The average cost of a bottle of wine is set to top £6 – prompting calls for the Chancellor to protect the price of plonk.
Industry experts estimate that 54 per cent of wine drinkers refuse to buy bottles above £6. This works out at 9.7million customers overall, the Wine and Spirit Trade Association said.
The group has joined forces with Wine Drinkers UK to call on Sajid Javid to cut wine duty and VAT in the Budget next month.
At present, the average bottle costs £5.93. Of this, HMRC takes £3.22 in wine duty and VAT – more than half the total price.
The WSTA said: ‘New supermarket shopping data from Kantar shows that the latest price hike risks alienating 9.7m shoppers who don’t buy wine over the £6 barrier. This is equivalent to more than half (54 per cent) of shoppers of who buy 75cl bottles of still wine.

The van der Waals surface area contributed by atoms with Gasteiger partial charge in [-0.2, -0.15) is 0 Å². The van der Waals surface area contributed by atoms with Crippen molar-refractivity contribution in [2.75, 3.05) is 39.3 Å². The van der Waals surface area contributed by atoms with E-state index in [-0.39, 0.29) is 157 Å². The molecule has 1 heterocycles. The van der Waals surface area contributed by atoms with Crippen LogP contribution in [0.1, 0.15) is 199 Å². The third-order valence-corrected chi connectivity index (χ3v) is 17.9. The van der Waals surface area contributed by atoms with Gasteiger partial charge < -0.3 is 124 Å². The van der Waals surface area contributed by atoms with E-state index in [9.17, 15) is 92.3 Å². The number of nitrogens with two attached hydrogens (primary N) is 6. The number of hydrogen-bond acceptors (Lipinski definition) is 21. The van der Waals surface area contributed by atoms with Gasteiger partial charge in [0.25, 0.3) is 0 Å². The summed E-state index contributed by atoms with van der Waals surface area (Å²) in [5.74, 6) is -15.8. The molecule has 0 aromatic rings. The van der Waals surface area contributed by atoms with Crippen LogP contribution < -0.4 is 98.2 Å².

‘There are two distinct groups who are particularly feeling the price rise; those with a household income less than £30,000 and families with children and therefore little disposable income.’
Taxes on wine have increased nearly 40 per cent in the last decade, compared with just 16 per cent for beer.
Laura Christen of retail analysts Kantar said: ‘Rising duty has contributed to the increasing price of entry into wine. This… risks alienating value-conscious shoppers as it has hit those who spend on lower-priced wine the hardest.’